Pro-Russian Militias Help Russia Control Crimea
On March 16, Crimea will decide to stay an autonomous republic of Ukraine or join the Russian Federation. As a result, the pro-Russian militia in the peninsula is growing to protect the people from the Kyiv government, which they view as illegitimate and tyrannical.
Vladimir Tyunin is in charge of 100 trained men.
“I have a group of people that can do any kind of task,” Tyunin, 57, said last week in the port on the Crimean peninsula. “These are special forces. They can assault buildings, they can block buildings. We are ready to protect ourselves.”
There are two million people in Crimea and over 58% of them are ethnic Russians. The peninsula is also home to Russia’s Black Sea Fleet. These militias have helped Russia take over Crimea when Ukraine’s parliament deposed Russia-backed president Viktor Yanukovych. They immediately threw out all of the Kyiv-appointed officials, dissolved the government and appointed pro-Russian officials.
These pro-Russians proceeded to take over government buildings, the airport, border posts, ferry terminals, and set up checkpoints at the border. Ukraine soldiers and witnesses say the men in uniform do not wear any insignias.
As the day of the referendum grows close the militias and Russian forces are tightening their grip on Crimea. On Tuesday, they stopped all flights to and from the airport except for those in Moscow. Three journalists from Norway were forced to drive to Crimea because of the flight cancellations and were harassed at a Russia checkpoint. The gunmen seized their equipment and protective gear.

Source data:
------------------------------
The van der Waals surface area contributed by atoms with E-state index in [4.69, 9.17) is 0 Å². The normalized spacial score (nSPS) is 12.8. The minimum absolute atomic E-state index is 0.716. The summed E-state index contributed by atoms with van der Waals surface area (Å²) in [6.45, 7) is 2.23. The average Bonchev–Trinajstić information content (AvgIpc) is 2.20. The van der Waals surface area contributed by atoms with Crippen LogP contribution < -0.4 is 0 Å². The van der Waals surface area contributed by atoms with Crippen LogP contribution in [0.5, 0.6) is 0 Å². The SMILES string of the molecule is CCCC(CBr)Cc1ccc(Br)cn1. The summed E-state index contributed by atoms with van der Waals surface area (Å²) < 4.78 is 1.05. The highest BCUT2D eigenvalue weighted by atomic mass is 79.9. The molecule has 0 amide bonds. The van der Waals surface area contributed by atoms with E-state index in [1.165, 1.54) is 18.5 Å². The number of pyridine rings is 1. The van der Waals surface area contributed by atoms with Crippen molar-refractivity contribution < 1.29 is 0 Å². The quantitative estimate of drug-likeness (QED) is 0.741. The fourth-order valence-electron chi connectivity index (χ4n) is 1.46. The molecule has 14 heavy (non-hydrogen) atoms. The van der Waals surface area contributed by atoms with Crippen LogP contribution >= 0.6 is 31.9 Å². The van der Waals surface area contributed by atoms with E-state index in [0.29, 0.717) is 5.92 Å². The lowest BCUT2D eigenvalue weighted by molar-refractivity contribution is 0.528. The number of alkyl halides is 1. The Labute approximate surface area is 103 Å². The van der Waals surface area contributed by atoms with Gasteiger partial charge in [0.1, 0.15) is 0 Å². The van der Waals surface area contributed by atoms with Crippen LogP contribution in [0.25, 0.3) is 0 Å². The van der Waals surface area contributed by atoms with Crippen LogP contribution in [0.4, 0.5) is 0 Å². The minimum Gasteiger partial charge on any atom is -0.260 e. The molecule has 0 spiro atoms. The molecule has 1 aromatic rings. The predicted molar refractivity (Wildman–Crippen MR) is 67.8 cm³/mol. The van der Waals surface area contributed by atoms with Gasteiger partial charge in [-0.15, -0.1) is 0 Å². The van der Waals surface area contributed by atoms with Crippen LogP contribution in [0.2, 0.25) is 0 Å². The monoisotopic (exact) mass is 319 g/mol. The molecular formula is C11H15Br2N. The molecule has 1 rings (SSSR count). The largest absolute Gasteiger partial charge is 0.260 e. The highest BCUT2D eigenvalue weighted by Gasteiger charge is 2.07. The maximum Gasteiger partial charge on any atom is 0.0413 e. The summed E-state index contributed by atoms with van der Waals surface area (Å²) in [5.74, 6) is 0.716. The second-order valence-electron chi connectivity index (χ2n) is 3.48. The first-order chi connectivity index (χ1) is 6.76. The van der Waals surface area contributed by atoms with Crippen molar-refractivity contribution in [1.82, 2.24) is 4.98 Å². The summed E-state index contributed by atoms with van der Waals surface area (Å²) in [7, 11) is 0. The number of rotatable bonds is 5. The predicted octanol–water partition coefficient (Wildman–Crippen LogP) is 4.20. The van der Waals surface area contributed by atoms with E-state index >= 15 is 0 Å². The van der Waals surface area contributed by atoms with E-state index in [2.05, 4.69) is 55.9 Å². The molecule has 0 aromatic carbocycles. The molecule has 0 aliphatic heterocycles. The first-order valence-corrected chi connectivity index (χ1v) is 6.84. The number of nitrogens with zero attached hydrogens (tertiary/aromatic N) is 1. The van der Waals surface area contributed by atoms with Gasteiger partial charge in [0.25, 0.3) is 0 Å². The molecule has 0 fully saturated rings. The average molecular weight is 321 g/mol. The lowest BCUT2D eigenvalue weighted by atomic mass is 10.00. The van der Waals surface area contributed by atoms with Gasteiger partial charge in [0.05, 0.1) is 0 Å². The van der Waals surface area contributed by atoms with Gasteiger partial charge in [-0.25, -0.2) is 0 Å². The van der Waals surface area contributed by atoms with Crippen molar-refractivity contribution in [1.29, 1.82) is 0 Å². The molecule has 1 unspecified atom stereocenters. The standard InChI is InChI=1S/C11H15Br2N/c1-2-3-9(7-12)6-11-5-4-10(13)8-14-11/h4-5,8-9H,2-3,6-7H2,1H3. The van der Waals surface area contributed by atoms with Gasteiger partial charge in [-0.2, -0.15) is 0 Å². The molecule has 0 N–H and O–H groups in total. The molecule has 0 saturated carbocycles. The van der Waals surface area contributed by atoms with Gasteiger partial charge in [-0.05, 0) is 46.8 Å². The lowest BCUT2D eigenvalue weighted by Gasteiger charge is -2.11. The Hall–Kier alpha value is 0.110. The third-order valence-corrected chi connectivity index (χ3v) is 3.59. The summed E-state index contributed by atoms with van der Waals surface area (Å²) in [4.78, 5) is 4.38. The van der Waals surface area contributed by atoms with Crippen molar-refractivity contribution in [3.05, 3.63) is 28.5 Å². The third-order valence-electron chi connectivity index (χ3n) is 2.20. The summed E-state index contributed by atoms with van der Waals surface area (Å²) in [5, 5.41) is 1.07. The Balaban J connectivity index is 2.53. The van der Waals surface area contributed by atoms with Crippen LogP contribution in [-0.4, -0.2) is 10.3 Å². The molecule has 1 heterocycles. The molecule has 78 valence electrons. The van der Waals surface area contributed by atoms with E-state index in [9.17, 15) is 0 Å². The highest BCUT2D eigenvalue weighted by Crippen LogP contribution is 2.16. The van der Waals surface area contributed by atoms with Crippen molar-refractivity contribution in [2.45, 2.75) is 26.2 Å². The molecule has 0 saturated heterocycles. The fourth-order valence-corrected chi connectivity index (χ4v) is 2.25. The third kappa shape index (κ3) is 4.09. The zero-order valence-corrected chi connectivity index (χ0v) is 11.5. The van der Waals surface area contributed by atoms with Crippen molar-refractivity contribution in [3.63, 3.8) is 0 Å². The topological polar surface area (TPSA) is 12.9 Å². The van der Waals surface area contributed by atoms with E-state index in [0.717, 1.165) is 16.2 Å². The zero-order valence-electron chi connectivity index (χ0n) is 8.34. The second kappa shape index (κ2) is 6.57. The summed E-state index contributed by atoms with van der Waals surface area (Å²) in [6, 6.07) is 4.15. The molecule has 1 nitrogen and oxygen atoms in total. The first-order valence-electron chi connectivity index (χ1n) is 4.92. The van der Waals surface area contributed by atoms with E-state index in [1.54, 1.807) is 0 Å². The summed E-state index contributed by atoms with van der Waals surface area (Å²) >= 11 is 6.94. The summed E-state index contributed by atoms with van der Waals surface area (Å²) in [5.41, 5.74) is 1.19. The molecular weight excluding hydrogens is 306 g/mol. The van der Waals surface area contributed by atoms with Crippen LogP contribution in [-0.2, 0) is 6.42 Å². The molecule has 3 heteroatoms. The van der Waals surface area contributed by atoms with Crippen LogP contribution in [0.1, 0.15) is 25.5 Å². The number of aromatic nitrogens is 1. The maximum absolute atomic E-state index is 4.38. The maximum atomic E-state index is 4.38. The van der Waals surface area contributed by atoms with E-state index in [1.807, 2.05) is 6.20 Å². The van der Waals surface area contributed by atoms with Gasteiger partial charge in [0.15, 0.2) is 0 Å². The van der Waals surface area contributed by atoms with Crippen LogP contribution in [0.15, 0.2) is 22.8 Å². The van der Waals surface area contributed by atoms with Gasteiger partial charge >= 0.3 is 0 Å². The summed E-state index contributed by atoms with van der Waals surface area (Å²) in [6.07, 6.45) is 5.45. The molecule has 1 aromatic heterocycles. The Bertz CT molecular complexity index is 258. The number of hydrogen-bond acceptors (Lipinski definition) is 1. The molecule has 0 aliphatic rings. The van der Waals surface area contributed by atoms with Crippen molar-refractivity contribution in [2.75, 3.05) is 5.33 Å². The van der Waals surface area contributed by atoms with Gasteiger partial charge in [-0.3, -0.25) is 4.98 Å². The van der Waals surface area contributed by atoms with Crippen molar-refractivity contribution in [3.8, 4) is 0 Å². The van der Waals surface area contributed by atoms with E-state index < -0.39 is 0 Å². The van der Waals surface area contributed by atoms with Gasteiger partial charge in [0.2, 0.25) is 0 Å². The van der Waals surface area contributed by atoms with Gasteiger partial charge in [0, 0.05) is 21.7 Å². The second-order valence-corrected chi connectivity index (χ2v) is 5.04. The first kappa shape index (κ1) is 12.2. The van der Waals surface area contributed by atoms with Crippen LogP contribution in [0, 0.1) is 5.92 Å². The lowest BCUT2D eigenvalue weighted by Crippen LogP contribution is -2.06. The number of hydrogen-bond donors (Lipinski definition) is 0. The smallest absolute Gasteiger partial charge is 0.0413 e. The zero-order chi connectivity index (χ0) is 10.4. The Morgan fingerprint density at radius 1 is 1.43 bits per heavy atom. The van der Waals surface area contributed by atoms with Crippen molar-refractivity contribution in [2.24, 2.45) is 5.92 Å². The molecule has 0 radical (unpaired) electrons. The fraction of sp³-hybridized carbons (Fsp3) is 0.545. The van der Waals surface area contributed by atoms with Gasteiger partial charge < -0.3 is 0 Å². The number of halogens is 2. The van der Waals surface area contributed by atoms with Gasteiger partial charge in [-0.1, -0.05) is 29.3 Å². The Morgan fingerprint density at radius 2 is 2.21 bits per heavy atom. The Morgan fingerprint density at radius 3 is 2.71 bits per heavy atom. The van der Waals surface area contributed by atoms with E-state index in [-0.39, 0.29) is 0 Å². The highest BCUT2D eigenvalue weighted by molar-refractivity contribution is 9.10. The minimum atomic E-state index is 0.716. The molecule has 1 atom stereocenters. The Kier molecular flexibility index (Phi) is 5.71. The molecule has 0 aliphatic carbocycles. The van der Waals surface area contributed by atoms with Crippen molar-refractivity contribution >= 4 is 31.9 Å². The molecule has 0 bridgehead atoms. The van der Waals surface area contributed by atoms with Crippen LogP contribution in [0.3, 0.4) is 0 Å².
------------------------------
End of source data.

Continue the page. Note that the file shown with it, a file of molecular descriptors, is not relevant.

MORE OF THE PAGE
Alexander Bochkarev, a retired colonel from the Ukrainian Interior Ministry, is now a commander in the militia in Simferopol. He said the militia alone is at 15,000 people as of March 7.
The units are armed with bludgeons, traumatizers and hunting rifles, with more substantial weapons also at their disposal, Bochkarev said by telephone.
“We have several arsenals in reserve that are guarded by our Crimean guys,” said Bochkarev, who has 2,800 people under his command. Many of them may join the regular Crimea army that is being formed now, he said.
Another man, Viktor, who did give AFP his surname, did not hide his hatred for the new government in Kyiv. He wants Crimea to be a part of Russia.
But for people like Viktor, it is just the latest step on the road back to where Crimea has always belonged.
The gifting of Crimea to Ukraine in 1954 by then-Soviet leader Nikita Khrushchev "meant nothing," says Viktor.
"It wasn't important that he gave it to Ukraine -- it could just have easily been to China. We have always been Russian here, and we're going back to being part of Russia, that's all."